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Salyersville Independent

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Mayor, council’s attorney files answer to complaint

SALYERSVILLE – An answer has been filed in the case in which a former city councilman had filed a formal complaint against the mayor and remaining city council members.

On November 17, Colin Ray Jackson, represented by attorney John C. Collins, filed a complaint in Magoffin County Circuit Court, asking the court to rule a declaratory judgment that Jackson was not guilty of “misconduct…in the performance of the duties of his office,” noting the law is ambiguous in defining misconduct, that his statements made in the meeting that led to the vote of removal did not constitute misconduct, and that he should be reinstated to that office immediately.

The complaint named Salyersville Mayor James “Pete” Shepherd and city council member Jarrod Howard, Paul Montgomery, Pat Frazier and Darrell Arnett as defendants.

Earlier this month, Alexander B. Hyman, the counsel for the defendants, electronically filed an answer to the complaint, including 17 affirmative defenses, and asks for the court to dismiss the complaint with prejudice, and that judgment be entered in the defendants’ favor.

As some background, in the October 18 regular city council meeting, Jackson used a racist slur in open meeting referring to a leadership role within a group of slaves, and a public hearing was held on November 10, in which the charge was read, Jackson was able to rebut the claims and the council went into closed session. After closed session, now former council member Tex Holbrook resigned and the rest of the council held a vote, unanimously voting to remove Jackson from office. The vote had to be unanimous to remove a council member from office, per state laws, and any abstaining votes would have been counted as a vote with the majority.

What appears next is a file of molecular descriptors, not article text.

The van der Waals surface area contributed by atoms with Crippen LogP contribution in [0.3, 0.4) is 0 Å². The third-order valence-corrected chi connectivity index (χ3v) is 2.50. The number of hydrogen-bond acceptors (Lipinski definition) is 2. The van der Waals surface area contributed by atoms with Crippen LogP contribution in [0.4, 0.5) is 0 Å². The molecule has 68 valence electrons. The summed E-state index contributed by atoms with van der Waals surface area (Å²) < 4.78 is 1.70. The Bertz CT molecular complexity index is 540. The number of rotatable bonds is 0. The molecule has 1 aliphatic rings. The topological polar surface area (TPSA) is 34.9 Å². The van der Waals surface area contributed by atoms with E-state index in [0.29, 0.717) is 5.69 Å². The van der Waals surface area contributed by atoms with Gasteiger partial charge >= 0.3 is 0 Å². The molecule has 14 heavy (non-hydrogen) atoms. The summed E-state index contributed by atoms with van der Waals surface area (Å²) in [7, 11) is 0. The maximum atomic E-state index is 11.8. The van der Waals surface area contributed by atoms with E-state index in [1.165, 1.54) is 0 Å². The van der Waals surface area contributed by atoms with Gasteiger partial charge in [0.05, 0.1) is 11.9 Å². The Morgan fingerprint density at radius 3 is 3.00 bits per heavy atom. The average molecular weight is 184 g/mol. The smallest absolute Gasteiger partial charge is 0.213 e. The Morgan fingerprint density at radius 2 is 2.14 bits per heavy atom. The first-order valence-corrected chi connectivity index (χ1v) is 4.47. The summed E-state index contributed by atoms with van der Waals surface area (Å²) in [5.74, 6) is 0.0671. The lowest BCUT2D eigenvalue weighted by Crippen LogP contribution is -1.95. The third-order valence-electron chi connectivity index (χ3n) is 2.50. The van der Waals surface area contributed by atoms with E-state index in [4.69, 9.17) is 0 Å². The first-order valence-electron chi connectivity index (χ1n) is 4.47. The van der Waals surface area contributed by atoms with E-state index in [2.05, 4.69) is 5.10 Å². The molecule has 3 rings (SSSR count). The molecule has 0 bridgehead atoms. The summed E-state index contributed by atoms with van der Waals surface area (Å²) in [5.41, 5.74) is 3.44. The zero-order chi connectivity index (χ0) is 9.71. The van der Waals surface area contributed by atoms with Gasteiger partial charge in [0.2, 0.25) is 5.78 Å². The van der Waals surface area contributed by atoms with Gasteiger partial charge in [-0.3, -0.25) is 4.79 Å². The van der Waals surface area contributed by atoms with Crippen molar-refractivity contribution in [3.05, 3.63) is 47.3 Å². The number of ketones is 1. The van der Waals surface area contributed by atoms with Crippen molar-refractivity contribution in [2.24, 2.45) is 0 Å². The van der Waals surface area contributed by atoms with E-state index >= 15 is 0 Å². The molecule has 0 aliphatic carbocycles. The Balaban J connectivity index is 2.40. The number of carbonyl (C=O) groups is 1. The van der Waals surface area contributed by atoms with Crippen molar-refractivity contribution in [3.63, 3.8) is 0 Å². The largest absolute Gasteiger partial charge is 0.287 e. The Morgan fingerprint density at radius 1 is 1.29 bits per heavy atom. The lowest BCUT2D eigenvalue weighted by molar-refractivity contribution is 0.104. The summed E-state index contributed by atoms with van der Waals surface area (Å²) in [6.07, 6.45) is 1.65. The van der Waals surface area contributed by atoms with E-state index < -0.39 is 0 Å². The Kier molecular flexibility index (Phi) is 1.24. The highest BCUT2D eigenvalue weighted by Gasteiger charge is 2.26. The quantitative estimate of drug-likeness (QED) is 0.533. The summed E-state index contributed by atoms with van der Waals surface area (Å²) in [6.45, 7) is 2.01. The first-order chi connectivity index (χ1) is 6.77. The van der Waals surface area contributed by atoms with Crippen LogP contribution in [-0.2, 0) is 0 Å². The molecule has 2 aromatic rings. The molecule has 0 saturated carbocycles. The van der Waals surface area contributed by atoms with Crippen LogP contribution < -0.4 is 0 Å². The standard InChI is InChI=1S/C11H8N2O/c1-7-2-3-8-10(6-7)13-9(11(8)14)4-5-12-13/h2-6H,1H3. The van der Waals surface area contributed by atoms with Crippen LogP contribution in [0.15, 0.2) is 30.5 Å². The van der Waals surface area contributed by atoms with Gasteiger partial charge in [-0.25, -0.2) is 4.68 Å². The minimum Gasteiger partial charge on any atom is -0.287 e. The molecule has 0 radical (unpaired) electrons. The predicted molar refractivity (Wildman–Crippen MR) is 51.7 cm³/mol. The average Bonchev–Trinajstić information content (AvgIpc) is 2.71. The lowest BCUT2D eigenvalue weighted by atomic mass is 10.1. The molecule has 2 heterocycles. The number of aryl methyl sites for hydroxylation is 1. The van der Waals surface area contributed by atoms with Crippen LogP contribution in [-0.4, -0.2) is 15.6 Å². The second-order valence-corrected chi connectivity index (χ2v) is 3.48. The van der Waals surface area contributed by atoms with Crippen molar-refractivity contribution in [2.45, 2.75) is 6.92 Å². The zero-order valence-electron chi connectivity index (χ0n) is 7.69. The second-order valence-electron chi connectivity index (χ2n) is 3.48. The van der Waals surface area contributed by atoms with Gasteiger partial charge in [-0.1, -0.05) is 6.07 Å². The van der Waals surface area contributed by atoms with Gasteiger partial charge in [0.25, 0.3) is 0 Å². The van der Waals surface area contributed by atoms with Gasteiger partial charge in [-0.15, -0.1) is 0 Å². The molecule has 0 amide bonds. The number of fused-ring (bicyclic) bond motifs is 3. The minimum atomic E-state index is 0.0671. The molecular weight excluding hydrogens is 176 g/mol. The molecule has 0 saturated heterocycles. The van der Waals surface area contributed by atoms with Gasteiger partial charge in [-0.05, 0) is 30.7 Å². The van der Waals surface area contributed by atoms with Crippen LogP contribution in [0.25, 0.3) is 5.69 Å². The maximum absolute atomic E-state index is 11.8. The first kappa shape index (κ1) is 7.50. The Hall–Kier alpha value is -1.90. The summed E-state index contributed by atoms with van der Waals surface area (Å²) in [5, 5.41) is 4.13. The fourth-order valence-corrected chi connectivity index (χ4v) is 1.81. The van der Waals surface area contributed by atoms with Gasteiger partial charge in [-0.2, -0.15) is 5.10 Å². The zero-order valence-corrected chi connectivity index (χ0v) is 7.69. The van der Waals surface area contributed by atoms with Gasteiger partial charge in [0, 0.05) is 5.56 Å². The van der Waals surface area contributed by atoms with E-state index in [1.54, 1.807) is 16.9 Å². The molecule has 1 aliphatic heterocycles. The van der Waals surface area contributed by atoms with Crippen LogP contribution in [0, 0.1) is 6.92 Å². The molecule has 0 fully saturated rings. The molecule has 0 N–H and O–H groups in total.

Among the 17 affirmative defenses listed, Hyman stated that the complaint failed to state a claim or claims against the defendants in which relief can be granted. He wrote that the defendants state they fully complied with all applicable laws and regulations, and there was no evidence they hadn’t followed the legal process to Jackson from office.

Hyman said Jackson failed to mitigate his damages, if any, and he assumed all risks of his own actions, failing to join necessary and indispensable parties. According to his answer, Hyman states the defendants have qualified and/or absolute immunity, including statutory immunity and/or privilege in the case. He also argued that Jackson’s complaint may be barred by the applicable statute of limitations.

The Independent will report updates in the case as information is made available. No court date is scheduled in the case as of press time.

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